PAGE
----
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What you need to know about Neurally Mediated
Hypotension and Chronic Fatigue Syndrome

Q: What is neurally mediated hypotension??

A: Neurally mediated hypotension (NMH) is a condition in which the body has difficulty regulating the blood pressure, especially when one is upright. There seems to be a misconnection between the brain and the nerves that control the blood pressure and heart rate. The reason is unknown.

Q: What happens in this condition??

A: People with this condition experience spells in which the blood pressure drops suddenly, leading to weakness, lightheadedness or dizziness, sweating, vision disturbance and a feeling of fainting or near-fainting. During an episode, some people may get an irresisible urge to sit or lie down or a feeling that something bad may happen if they remain standing.

Q: What is the result of such a spell of low blood pressure??

A: A person suffering spells like this may have prolonged fatigue, weakness, and difficulty with thought, concentration and memory.

Q: Do only people with CFS get NMH??

A: No. It may be seen in people who have no fatigue. And NMH is not seen in all CFS cases, either.

Q: What exactly happens in a spell of NMH??

A: It's a complicated set of events, but basically here's what happens: First, the blood pressure starts to fall. Normally, that would cause the heart to speed up and the blood vessels in the legs to tighten (constrict), leading to a rise in the blood pressure. In people suffering NMH, the fall in the blood pressure causes the heart to slow down and the blood vessels in the legs to loosen (dilate). The result is a much greater fall in the blood pressure. The blood flow to the brain then is sharply reduced and fainting or near-fainting results.

Q: Why do the heart and blood vessels respond improperly??

A: The cause is not currently known.

Q: Is NMH the cause of CFS??

A: Some researchers have claimed that CFS is caused by NMH. However, many physicians who specialize in the treatment of CFS believe that this blood pressure regulation is simply another body system knocked out of kilter by CFS. Although it appears that many CFS patients have NMH, clearly there are many others that do not. More research is needed to clear up this point.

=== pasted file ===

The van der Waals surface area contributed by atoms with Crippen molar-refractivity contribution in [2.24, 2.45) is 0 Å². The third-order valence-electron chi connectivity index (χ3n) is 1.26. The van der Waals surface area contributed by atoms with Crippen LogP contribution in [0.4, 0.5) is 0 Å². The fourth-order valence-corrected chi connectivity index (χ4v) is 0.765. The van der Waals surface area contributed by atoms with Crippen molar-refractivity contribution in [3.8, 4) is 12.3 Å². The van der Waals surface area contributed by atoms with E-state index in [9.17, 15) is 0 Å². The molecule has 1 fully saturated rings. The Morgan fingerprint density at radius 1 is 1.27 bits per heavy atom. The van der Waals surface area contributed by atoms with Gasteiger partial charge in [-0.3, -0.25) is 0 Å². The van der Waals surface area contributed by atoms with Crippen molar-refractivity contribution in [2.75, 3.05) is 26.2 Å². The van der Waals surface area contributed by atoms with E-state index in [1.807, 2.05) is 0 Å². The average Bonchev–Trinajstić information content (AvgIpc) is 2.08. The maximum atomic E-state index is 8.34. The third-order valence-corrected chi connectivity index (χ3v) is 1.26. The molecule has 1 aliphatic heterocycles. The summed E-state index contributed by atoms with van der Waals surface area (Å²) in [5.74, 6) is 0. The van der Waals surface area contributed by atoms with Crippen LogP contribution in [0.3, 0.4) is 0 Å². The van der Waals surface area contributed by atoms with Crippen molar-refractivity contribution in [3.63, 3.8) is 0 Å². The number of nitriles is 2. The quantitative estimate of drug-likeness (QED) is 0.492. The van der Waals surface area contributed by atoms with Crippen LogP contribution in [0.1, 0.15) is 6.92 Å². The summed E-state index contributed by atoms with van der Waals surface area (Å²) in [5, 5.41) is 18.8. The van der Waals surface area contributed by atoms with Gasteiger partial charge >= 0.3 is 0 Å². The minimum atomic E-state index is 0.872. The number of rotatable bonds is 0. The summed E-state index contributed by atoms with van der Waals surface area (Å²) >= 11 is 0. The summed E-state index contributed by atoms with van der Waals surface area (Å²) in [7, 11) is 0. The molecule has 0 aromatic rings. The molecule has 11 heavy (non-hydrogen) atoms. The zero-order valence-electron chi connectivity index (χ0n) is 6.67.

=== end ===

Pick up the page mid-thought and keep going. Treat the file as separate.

Q: How is NMH diagnosed??

A: Unfortunately, it cannot be diagnosed with simple blood pressure measurements. This condition is not the same as the common momentary dizziness that even many well people get when they arise from a chair or from a bed too quickly. The diagnosis requires a "tilt table test".

Q: What is a tilt table test??

A: Under the supervision of a physician, the patient rests motionlessly on a special table that slow tilts upward to a near-standing position. The patient then remains standing on a footrest with a safety belt in place. Blood pressure and pulse rates are continually monitored by a machine. A positive test occurs if the blood pressure falls along with a sudden drop in the pulse rate.

If this blood pressure does not fall during this phase of the test, a medication to raise the pulse rate is given intravenoulsy. If the blood pressure and the pulse rate fall during this stage of the test, then the test is considered positive as well.

Q: How is NMH treated??

A: Treatment consists of medication that prevents the heartbeat from slowing when it should be speeding up, medication to boost the blood pressure and sometimes a change in the diet to include more sodium (salt). Treatment must be individualized for each patient; there is no standard "one size fits all" dose.

Q: Is treatment always effective??

A: Unfortunately, no. Quite a few patients will feel better overall and some will feel great. In perhaps a third of the patients with this condition, treatment doesn't seem to help at all. Side effects are often a problem to CFS patients (who are ordinarily more sensitive to medications).

Q: Should I just start on a high-salt diet??

A: No. High-salt diets may not be helpful and even *dangerous* for some patients. Proper diagnosis is necessary before such diet modifications are made.

Q: Should every CFS patient get a tilt table test now??

A: No. The research that has been published is limited and we can't draw too many conclusions from it. We are not recommending the test for every CFS patient. We are trying to screen patients based on their medical history and their answers to certain questions. At some point in the future, the tilt table test may possibly become a standard test for CFS but currently it is considered a "special circumstances" test.

Q: Is there any special preparation for a tilt table test??

A: Certain medications may affect the results and should be discontinued under the physicians supervision one to two days before the test. These medications include amitriptyline and other tricyclic antidepressants, beta-blockers, and certain muscle relaxants.

1996, Inter I.D., Tulsa, OK

 

Johns Hopkins Hospital Report

Blair P. Grubb M.D.

 

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